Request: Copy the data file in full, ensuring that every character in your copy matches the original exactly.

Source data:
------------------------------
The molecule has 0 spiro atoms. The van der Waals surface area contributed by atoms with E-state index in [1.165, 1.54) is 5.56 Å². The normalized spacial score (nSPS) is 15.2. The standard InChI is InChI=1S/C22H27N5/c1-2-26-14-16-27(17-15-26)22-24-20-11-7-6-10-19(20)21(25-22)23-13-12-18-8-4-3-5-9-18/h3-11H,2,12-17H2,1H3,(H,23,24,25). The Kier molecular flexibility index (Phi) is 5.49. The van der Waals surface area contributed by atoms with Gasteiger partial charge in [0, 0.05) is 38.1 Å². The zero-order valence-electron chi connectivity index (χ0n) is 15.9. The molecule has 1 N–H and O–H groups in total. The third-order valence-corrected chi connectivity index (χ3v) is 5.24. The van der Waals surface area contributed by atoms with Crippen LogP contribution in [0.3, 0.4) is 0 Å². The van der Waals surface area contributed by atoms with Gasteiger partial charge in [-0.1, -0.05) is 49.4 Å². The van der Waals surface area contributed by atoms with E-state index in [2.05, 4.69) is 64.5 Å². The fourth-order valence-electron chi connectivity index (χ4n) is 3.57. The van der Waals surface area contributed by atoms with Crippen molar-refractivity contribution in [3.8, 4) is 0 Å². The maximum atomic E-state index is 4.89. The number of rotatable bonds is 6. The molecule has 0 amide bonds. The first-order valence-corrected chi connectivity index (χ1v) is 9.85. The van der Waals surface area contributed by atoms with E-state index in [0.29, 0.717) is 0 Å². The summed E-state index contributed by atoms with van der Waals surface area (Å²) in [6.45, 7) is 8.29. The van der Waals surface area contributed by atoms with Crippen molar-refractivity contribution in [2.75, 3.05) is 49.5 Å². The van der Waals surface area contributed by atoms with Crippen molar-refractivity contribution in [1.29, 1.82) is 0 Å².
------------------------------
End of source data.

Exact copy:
The molecule has 0 spiro atoms. The van der Waals surface area contributed by atoms with E-state index in [1.165, 1.54) is 5.56 Å². The normalized spacial score (nSPS) is 15.2. The standard InChI is InChI=1S/C22H27N5/c1-2-26-14-16-27(17-15-26)22-24-20-11-7-6-10-19(20)21(25-22)23-13-12-18-8-4-3-5-9-18/h3-11H,2,12-17H2,1H3,(H,23,24,25). The Kier molecular flexibility index (Phi) is 5.49. The van der Waals surface area contributed by atoms with Gasteiger partial charge in [0, 0.05) is 38.1 Å². The zero-order valence-electron chi connectivity index (χ0n) is 15.9. The molecule has 1 N–H and O–H groups in total. The third-order valence-corrected chi connectivity index (χ3v) is 5.24. The van der Waals surface area contributed by atoms with Crippen LogP contribution in [0.3, 0.4) is 0 Å². The van der Waals surface area contributed by atoms with Gasteiger partial charge in [-0.1, -0.05) is 49.4 Å². The van der Waals surface area contributed by atoms with E-state index in [2.05, 4.69) is 64.5 Å². The fourth-order valence-electron chi connectivity index (χ4n) is 3.57. The van der Waals surface area contributed by atoms with Crippen molar-refractivity contribution in [3.8, 4) is 0 Å². The maximum atomic E-state index is 4.89. The number of rotatable bonds is 6. The molecule has 0 amide bonds. The first-order valence-corrected chi connectivity index (χ1v) is 9.85. The van der Waals surface area contributed by atoms with E-state index in [0.29, 0.717) is 0 Å². The summed E-state index contributed by atoms with van der Waals surface area (Å²) in [6.45, 7) is 8.29. The van der Waals surface area contributed by atoms with Crippen molar-refractivity contribution in [2.75, 3.05) is 49.5 Å². The van der Waals surface area contributed by atoms with Crippen molar-refractivity contribution in [1.29, 1.82) is 0 Å².